By Ray Stern
By Ray Stern
By New Times
By Amy Silverman
By Stephen Lemons
By Stephen Lemons
By Monica Alonzo
By Chris Parker
Another early suspect had been Jeanne Tovrea's natural daughter, Deborah Nolan-Luster, if only because she was sole beneficiary of Jeanne's $2.7 million life insurance policy. The possibility of Nolan-Luster's involvement gained slight momentum in September 1989 after she showed deception during a polygraph test. But the examiner claimed her fragile emotional state probably had skewed his readings.
Another theory had emanated from Hap Tovrea himself. He speculated to police that his father somehow had orchestrated a "hit from the grave" as a final, macabre payback to his free-spending wife.
In a sense, Ed Tovrea Sr. had spoken from the grave, but to his children, not to his wife. In a three-page letter dated July 21, 1981, but not delivered until after his funeral, Ed Sr. provides insight into a troubled family.
"Remember," Ed Sr. scrawled to his children, "none of you have earned any of your inheritance, so be thankful for whatever you get."
These days, the Tovrea (pronounced TOE-vree) name is familiar locally because of Tovrea Castle, the quirky landmark that sits atop a saguaro-studded hill at 52nd Street and Washington.
Bill Roer says he has nothing against "that house or whatever it is," but he laments the fact that the Tovrea Castle is what most people think of when they hear the name.
"I think of Big Phil [Philip Edward Tovrea], who built that empire with handshake deals and a lot of hard work," says the 80-year-old Roer, a real estate agent, cattle dealer and retired roper. "He knew how to handle cattle and he knew how to handle people.
"And I think of my friend, Ed Sr., everything he did and went through. The Tovreas kind of ruled things around here with Kemp [businessman Kemper Marley] and the rest of 'em. They were a family to reckon with, until it all petered out."
In their heyday, the Tovreas had a sprawling, vertically integrated business. They owned cattle, farms where cattle feed was grown, meat-packing plants and, at one time, the world's largest stockyards--near east Phoenix's Stockyards Restaurant, which they owned. The Tovreas even started a bank.
The family also held expanses of property in Arizona and New Mexico. Some of the most valuable acreage was near the Castle, which the City of Phoenix has owned since 1993. About 31 prime acres near the Castle are still being held in trust for Big Phil's surviving grandchildren, including Hap Tovrea and his two sisters.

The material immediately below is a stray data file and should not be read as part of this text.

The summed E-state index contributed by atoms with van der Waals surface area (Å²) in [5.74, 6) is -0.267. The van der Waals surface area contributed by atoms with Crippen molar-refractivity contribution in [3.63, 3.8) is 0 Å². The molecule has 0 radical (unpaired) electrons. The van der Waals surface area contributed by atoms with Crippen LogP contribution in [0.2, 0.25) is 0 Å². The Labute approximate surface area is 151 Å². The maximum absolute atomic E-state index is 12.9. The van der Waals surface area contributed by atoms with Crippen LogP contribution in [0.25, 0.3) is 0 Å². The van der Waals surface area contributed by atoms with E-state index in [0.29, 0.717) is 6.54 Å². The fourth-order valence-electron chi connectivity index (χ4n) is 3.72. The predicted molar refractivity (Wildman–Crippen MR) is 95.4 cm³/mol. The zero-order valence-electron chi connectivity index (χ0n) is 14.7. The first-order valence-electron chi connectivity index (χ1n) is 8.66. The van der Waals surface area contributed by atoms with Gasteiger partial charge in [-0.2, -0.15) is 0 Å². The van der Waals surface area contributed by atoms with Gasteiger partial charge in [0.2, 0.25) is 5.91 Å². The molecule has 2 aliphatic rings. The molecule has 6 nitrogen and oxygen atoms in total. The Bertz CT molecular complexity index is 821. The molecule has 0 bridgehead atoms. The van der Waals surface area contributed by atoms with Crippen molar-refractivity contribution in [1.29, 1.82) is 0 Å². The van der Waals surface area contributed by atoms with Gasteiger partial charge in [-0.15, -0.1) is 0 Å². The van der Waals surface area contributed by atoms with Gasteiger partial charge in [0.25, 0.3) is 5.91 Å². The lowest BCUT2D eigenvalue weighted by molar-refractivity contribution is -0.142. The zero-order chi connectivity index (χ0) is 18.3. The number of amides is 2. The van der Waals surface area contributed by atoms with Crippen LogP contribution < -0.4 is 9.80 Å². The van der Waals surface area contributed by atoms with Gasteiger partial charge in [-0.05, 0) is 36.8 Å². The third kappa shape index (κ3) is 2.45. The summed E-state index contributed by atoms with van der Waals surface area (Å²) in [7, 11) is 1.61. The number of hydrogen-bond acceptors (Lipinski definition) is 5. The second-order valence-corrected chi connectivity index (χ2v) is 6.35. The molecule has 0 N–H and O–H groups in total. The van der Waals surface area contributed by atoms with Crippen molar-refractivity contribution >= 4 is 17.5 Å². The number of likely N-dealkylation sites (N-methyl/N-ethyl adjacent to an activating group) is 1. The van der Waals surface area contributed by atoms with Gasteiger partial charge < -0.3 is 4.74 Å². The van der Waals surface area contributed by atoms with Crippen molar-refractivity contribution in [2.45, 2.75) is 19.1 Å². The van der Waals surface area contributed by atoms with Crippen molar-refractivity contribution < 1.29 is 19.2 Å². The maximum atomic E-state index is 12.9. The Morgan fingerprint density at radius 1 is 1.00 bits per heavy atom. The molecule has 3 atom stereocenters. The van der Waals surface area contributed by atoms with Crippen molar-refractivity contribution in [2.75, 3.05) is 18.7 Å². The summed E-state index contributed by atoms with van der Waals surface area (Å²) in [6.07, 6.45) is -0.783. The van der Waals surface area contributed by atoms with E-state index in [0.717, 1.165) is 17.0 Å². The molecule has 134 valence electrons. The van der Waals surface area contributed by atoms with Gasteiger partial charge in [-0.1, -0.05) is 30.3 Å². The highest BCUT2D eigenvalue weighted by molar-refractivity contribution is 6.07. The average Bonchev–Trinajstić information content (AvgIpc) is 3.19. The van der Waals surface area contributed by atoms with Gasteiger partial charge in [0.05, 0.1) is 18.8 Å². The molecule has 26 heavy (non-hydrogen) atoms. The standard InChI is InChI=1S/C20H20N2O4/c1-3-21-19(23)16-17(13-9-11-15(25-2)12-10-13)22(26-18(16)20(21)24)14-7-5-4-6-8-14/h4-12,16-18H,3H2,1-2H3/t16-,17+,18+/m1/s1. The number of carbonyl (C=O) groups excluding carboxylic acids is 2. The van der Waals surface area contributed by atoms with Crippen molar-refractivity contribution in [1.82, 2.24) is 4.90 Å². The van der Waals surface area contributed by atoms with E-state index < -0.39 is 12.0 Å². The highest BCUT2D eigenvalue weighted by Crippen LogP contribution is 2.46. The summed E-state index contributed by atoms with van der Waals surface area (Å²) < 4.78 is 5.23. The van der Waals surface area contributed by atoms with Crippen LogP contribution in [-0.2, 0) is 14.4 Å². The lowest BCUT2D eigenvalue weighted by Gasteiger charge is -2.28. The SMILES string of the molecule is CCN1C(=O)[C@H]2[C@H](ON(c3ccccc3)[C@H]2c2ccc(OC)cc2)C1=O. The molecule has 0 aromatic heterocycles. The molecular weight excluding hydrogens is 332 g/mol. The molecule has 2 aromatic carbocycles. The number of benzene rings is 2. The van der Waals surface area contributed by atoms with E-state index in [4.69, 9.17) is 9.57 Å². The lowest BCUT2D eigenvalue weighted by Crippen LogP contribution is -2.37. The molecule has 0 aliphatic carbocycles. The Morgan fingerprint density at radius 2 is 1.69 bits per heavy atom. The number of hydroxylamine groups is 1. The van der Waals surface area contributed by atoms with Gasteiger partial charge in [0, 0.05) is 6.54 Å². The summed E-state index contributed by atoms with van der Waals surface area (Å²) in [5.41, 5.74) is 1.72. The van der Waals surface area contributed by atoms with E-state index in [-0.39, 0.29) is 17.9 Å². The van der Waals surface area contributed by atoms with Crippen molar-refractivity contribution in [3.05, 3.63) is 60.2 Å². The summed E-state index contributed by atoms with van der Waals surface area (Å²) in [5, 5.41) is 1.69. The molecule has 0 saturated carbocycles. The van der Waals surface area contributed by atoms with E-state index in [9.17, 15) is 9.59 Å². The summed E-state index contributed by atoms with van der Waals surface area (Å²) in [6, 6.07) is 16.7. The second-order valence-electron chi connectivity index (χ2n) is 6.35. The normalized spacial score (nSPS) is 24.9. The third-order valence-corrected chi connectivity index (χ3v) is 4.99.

It all began in 1883, when 22-year-old Edward Ambrose Tovrea migrated to Arizona from his native Sparta, Illinois. Legend has it that E.A. or "Big Daddy," as he became known, arrived in Holbrook on a freight wagon.
The stout, big-boned young man moved to Bisbee, near the Mexican border, after a time. There, he opened a butcher shop and, in the 1890s, took the first steps toward becoming a cattle baron.
E.A. and his first wife, Lillian, had five sons together. The youngest, Philip Edward Tovrea--the legendary Big Phil--later assumed the role as family patriarch.
Divorced from Lillian, 45-year-old E.A. married Della Gillespie in 1906. She was only 18, but was feisty and could stand her ground.
The Tovrea cattle concerns flourished over the next two decades. By the late 1920s, Big Daddy began to turn control over to Big Phil. Big Daddy died in 1932 at the age of 70, just months after he and Della had moved into the recently completed Tovrea Castle. (Della, who did not have children, lived at the Castle until shortly before she died in January 1969, after two men beat and tortured her during a robbery. Both were caught.)
Big Phil was married twice, and his two sons, half-brothers Ed Sr. and Phil Jr., planned to join him in the family business when they came of age. But duty called, and the young men volunteered for the Army Air Corps as World War II approached.
In 1941, Ed Sr., a lieutenant, was shot down as he flew over the English Channel. German sailors patrolling the area rescued him. Placed in Stalag Luft III southeast of Berlin, Ed Sr. forged a place for himself in military history--and later Hollywood--as a chief tunnel construction worker on what became known as the Great Escape.
He never did get to escape, which probably was a blessing in disguise. Though it never made it into the movie script, the Germans coincidentally moved the American prisoners to another camp just a few days before the planned escape. Of 86 Allied prisoners who did flee, 50 were shot to death and only three reached friendly lines.
Ed Sr. returned to the States after 33 months in captivity, emaciated and never again in top health. His fondness for cigarettes and whiskey didn't help.
Back in Arizona, Ed Sr.'s pal, Barry Goldwater Sr., introduced him to Priscilla Peterson. He married her in 1947, and the couple had three children, Cricket, Hap and Prissy, born in 1948, 1950 and 1954, respectively.
Also in 1947, Big Phil sold the Tovrea packing plant to the Cudahys, another prominent clan. From 1947-59, he and his sons ran the profitable Tovrea Land and Cattle Company. Big Phil retired in 1959, and died three years later at the age of 67.
His will left trust funds worth a few million dollars each to his 13 then-surviving grandchildren, but it was to be doled out over decades.